A pair of gay rights activists posted photos of themselves flipping off the official portrait of President Ronald Reagan during a visit to the White House for its first-ever gay pride event.
They were reprimanded by the White House as well as the gay community.
“It’s not a gesture that I would use in the White House when representing our city and our community,” wrote Philadelphia Gay News publisher Mark Sega.
“I have friends who work in that building,” Segal explains. “I’m not going to do something that could embarrass them or that could somehow damage a campaign that is so important. ‘Be on your best behavior,’ my staff told me.’ I think they know me too well.”
The activists had traveled to the White House for Barack Obama’s first invitation to observe Gay Pride Month.
During the reception, two women were photographed making out on a couch under Reagan’s portrait and a transgender man dropped down on one knee and proposed to his partner.
The photos featuring surfaced online when Hart posted his photo on Facebook with the caption: “F— Reagan.”
Strauss posted hers without commentary.
Interestingly enough, Reagan was no enemy to the gay community. As governor of California, he was openly supportive of his Hollywood gay friends.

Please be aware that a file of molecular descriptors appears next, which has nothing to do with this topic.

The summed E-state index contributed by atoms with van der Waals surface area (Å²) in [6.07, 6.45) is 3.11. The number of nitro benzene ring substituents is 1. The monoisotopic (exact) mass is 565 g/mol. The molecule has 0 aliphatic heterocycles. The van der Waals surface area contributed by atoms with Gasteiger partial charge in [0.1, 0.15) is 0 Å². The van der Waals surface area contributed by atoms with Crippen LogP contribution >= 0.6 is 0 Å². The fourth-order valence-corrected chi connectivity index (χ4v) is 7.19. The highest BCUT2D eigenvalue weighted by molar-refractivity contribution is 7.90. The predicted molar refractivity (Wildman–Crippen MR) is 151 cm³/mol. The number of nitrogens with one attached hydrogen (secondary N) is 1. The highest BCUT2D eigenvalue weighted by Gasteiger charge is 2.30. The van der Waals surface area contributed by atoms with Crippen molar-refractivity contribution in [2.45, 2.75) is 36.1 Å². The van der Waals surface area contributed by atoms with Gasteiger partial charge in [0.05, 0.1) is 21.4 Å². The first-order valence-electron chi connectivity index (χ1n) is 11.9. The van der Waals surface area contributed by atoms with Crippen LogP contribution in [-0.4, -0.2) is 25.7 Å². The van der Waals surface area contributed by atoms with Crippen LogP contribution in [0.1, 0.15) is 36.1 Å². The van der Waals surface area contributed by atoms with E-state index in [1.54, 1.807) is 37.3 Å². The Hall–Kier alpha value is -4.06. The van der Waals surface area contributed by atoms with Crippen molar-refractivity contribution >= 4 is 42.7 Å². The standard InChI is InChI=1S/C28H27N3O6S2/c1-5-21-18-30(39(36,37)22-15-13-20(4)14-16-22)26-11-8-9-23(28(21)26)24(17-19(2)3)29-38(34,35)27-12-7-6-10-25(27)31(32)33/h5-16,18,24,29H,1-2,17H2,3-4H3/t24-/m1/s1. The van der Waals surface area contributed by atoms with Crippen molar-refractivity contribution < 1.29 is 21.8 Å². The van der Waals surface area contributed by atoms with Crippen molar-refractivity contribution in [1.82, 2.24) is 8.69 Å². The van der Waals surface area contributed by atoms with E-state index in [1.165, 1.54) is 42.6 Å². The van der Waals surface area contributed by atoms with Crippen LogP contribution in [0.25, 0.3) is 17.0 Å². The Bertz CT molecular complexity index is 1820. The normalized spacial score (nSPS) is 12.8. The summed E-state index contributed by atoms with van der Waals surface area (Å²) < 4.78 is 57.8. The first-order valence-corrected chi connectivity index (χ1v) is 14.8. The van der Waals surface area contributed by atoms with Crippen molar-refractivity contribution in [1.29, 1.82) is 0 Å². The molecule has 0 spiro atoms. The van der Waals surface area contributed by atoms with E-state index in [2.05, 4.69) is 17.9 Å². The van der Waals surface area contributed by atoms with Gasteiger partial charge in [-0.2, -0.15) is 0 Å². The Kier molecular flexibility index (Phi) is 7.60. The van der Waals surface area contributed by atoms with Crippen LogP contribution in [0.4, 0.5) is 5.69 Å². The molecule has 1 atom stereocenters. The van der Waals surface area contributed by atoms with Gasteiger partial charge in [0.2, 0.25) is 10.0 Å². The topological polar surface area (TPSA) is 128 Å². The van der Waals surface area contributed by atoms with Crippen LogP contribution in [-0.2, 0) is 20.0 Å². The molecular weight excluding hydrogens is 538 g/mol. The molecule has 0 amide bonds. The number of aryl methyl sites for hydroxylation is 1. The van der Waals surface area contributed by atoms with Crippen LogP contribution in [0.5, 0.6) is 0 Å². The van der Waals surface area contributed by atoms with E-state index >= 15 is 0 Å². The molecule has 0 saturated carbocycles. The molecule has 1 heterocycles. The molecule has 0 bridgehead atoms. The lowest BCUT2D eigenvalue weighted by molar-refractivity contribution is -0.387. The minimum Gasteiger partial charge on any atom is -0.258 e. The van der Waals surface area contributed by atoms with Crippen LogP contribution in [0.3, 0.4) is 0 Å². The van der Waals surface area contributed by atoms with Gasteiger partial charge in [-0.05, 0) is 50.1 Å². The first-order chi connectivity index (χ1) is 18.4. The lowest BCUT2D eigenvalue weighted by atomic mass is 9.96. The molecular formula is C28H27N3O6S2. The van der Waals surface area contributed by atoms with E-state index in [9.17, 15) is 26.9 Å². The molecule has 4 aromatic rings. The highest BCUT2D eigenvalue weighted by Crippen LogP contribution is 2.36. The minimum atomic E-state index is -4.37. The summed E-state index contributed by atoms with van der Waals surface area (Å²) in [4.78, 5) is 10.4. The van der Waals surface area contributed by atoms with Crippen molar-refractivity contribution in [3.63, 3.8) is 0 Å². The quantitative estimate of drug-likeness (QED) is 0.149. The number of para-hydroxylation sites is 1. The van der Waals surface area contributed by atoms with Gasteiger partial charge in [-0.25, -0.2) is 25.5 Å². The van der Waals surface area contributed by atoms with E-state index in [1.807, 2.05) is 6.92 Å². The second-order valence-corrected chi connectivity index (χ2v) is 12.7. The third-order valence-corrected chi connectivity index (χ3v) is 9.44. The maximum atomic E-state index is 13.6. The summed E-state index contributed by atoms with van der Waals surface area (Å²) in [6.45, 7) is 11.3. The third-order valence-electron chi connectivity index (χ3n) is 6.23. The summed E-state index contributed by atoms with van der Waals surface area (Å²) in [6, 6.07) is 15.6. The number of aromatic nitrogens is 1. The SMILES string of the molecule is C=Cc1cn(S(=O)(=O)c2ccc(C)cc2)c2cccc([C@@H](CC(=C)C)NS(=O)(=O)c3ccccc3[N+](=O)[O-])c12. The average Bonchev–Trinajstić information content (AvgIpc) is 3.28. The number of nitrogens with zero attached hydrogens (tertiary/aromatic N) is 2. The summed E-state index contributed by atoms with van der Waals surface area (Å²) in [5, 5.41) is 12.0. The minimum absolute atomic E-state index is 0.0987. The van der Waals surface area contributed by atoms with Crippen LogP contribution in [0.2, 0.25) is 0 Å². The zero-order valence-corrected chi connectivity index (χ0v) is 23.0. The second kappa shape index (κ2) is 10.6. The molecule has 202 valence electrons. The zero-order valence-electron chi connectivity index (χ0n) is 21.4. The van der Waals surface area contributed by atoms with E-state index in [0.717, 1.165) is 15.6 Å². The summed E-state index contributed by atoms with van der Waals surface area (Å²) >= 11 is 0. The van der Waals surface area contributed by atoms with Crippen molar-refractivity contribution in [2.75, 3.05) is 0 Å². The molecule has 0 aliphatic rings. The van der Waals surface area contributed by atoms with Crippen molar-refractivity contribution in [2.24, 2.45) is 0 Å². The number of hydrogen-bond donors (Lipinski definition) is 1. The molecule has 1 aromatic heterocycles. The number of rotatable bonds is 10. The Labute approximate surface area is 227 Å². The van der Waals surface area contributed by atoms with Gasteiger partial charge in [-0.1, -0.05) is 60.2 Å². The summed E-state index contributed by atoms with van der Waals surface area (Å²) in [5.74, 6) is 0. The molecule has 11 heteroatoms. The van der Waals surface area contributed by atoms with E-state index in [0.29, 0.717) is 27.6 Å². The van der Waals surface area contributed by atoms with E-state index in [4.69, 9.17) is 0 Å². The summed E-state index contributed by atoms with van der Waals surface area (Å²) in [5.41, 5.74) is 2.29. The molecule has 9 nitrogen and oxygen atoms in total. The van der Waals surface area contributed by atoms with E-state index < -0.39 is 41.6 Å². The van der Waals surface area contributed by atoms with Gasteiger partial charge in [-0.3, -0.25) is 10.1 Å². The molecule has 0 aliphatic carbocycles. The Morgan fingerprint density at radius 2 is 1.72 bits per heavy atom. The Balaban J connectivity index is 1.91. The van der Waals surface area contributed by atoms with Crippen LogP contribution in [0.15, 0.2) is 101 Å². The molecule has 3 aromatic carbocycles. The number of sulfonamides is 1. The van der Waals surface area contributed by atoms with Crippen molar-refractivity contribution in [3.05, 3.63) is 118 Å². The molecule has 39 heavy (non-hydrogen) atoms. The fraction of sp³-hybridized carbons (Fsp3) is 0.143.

In the late 1970’s he wrote in his Los Angeles Herald-Examiner column that he opposed the California Briggs Initiative, a proposed ban on gay public school teachers.
Daughter Patti Davis wrote an article in the New York Times recalling her father talking about Rock Hudson’s homosexuality in an accepting and tolerant manner.
Many in the gay community still say that Reagan did nothing about AIDS.
Ronald Reagan and AIDS: Correcting the Record by Carl M. Cannon mentions:
Reagan first mentioned AIDS, in response to a question at a press conference, on Sept. 17, 1985. On Feb. 5, 1986, he made a surprise visit to the Department of Health and Human Services where he said, “One of our highest public health priorities is going to be continuing to find a cure for AIDS.” He also announced that he’d tasked Surgeon General C. Everett Koop to prepare a major report on the disease. Contrary to the prevailing wisdom, Reagan dragged Koop into AIDS policy, not the other way around.
The administration increased AIDS funding requests from $8 million in 1982 to $26.5 million in 1983, which Congress bumped to $44 million, a number that doubled every year thereafter during Reagan’s presidency.
Take that liberals!
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